Does anyone have any advice or recommendations? It would be for my father in-law (age 72), who just had triple bypass, is struggling with his kidneys because of his gout meds, without the gout meds he cant walk.
He is now open to my unusual, natural ways, however, I am uncertain as how to proceed with this condition.
Thank you in advance,

    Re: Burdock root and gout
    by Bulk Herb Store on Nov 27, 2013

    Thank you for your question. Although I haven't personally heard of anyone using Burdock for gout issues I do know it is a great blood purifier. I would definitely recommend trying the Burdock root for treating the gout as well as using it to help clean his kidneys. You might want to try making a tincture of the Burdock and perhaps add Cornsilk or Dandelion to help with his kidney function.

Chronic Skin Problems
by Kim on Oct 31, 2013

The information listed with this states that its best for chronic skin problems and based on the comments I've gained a little more information to help, but wondered how it should be used to help with the chronic skin problems, internally, as a tea wash, or can it be put into a mix of other herbs and used as a daily wash?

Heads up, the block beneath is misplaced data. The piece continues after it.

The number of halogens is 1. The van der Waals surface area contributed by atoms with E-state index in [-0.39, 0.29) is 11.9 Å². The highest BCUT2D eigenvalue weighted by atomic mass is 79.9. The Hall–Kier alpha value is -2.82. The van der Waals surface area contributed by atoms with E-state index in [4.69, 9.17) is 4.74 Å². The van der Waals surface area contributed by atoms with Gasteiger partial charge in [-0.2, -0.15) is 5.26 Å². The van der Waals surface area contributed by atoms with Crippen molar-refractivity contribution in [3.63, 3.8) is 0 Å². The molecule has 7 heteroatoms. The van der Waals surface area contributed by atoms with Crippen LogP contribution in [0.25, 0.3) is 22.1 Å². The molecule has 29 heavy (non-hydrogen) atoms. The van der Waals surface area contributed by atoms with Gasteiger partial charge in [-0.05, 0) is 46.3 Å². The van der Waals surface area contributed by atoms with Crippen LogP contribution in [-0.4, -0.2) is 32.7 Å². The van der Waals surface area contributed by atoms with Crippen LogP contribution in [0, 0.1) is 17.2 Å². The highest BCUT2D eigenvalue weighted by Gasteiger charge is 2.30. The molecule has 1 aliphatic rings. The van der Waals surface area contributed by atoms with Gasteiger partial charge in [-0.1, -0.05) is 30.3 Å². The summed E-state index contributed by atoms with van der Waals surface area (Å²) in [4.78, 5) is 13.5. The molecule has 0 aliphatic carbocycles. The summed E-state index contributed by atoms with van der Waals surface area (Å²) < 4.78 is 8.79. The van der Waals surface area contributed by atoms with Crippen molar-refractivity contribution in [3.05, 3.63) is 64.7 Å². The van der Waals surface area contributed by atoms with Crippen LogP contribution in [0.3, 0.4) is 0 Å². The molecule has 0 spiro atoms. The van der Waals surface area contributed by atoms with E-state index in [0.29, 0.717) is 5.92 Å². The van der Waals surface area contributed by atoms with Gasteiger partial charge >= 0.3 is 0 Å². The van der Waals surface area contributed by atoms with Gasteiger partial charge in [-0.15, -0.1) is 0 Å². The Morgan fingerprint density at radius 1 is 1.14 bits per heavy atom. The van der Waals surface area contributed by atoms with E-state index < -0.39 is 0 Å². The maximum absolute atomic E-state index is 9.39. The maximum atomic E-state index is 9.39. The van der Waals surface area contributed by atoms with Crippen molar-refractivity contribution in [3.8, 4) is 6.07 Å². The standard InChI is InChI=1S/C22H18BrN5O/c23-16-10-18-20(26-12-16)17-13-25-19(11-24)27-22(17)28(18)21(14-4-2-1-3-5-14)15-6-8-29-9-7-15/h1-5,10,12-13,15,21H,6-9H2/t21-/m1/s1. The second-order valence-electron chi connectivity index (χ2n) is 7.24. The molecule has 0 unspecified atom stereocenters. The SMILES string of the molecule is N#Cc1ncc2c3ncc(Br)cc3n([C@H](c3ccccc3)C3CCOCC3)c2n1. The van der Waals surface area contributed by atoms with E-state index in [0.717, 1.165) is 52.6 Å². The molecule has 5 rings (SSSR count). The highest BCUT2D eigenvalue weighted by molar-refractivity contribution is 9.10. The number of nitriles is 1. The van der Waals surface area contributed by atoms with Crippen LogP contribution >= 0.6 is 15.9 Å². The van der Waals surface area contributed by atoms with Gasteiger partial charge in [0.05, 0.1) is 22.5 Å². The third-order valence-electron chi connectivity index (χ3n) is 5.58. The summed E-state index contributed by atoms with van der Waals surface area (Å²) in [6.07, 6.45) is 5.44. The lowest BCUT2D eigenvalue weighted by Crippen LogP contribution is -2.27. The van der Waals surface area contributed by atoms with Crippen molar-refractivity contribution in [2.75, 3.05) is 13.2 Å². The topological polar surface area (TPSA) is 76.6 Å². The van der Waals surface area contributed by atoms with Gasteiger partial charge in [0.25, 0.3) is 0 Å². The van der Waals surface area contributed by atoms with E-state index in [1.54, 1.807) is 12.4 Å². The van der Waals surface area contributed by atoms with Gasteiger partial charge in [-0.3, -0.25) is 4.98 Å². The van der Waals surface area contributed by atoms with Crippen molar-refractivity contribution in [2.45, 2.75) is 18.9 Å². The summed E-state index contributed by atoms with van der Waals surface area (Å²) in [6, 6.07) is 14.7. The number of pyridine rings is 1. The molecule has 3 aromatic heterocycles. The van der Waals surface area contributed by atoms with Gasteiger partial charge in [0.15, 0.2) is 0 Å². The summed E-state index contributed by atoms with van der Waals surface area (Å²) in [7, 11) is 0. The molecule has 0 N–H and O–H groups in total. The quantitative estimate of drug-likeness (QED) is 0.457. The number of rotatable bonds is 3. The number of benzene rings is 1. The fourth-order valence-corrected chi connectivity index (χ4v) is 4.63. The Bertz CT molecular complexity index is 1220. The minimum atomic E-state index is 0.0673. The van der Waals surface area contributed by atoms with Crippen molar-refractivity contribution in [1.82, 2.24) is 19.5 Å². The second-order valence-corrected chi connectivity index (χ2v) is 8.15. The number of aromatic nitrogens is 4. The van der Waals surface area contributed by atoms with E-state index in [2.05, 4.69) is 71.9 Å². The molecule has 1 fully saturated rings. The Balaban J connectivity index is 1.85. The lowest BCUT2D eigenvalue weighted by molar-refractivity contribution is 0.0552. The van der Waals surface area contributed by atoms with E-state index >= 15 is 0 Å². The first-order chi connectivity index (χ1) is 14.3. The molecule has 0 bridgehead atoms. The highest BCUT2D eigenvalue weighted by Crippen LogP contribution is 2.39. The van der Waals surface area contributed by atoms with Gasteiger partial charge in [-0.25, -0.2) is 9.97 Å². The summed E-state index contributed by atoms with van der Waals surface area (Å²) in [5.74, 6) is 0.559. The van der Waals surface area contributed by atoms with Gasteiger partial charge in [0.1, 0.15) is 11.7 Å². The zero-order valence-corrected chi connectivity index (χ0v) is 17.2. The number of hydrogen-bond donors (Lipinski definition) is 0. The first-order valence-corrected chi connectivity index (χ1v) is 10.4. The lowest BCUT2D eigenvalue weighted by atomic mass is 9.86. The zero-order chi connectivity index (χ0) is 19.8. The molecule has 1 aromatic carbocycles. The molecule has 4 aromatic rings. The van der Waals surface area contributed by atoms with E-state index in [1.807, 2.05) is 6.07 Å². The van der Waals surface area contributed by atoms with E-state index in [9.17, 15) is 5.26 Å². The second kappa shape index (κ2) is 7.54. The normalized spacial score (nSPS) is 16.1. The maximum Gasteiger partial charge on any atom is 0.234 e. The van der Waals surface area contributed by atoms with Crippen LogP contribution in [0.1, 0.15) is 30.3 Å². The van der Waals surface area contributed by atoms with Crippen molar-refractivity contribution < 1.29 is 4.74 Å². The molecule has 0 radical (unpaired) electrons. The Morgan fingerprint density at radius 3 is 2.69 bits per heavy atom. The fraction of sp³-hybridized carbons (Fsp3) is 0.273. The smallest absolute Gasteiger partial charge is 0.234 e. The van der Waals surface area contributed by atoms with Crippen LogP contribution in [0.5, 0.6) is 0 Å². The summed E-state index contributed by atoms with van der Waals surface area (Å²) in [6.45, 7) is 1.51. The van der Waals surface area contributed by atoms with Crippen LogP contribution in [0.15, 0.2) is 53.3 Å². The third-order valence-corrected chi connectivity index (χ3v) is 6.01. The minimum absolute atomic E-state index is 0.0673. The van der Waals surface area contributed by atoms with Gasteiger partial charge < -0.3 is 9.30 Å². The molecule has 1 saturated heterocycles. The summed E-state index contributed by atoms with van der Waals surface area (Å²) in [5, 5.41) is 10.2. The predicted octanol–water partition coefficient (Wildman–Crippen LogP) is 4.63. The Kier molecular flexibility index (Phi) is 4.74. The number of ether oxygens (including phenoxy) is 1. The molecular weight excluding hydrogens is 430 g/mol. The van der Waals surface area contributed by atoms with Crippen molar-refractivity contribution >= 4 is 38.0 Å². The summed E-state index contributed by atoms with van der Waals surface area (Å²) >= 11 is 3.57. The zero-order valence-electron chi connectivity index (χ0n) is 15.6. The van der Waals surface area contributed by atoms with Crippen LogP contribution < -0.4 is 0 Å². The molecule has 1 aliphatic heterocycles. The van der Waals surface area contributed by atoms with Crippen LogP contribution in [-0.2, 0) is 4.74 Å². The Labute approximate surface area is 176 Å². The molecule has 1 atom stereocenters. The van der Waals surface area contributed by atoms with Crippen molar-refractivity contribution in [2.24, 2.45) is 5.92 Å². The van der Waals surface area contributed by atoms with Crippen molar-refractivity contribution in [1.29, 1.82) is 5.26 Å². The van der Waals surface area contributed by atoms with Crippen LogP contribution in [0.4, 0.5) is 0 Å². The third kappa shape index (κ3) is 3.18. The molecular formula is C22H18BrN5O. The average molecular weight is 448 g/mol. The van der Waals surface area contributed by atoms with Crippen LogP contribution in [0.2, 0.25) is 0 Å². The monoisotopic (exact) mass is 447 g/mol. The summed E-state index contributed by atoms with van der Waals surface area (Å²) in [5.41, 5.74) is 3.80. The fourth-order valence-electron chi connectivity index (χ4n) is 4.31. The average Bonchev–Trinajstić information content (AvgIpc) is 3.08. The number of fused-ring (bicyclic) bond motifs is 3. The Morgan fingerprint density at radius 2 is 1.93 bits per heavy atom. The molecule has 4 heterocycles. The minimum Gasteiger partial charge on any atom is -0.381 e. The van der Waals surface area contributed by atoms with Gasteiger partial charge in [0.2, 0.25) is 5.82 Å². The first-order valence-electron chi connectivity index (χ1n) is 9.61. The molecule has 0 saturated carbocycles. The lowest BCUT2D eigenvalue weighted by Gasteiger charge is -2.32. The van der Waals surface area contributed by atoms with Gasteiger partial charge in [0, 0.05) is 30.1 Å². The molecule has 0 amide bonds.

Re: Chronic Skin Problems
    by Bulk Herb Store on Nov 8, 2013

    It can be used internally or as a tincture. Burdock Root is a “blood purifier”, a diuretic to cleanse the system and eliminate long-term impurities from the blood very rapidly through its action on both the liver and kidneys. You can make a strong tea and use it as a toner as well!

by Ruth on Jul 22, 2013

If I were to use the powder is there a way to use it as a face wase? The privious question I believe was using the burdock root -cut. I'm wondering about using the powder as a wash. Is it possible and what would the process be? Thank you :)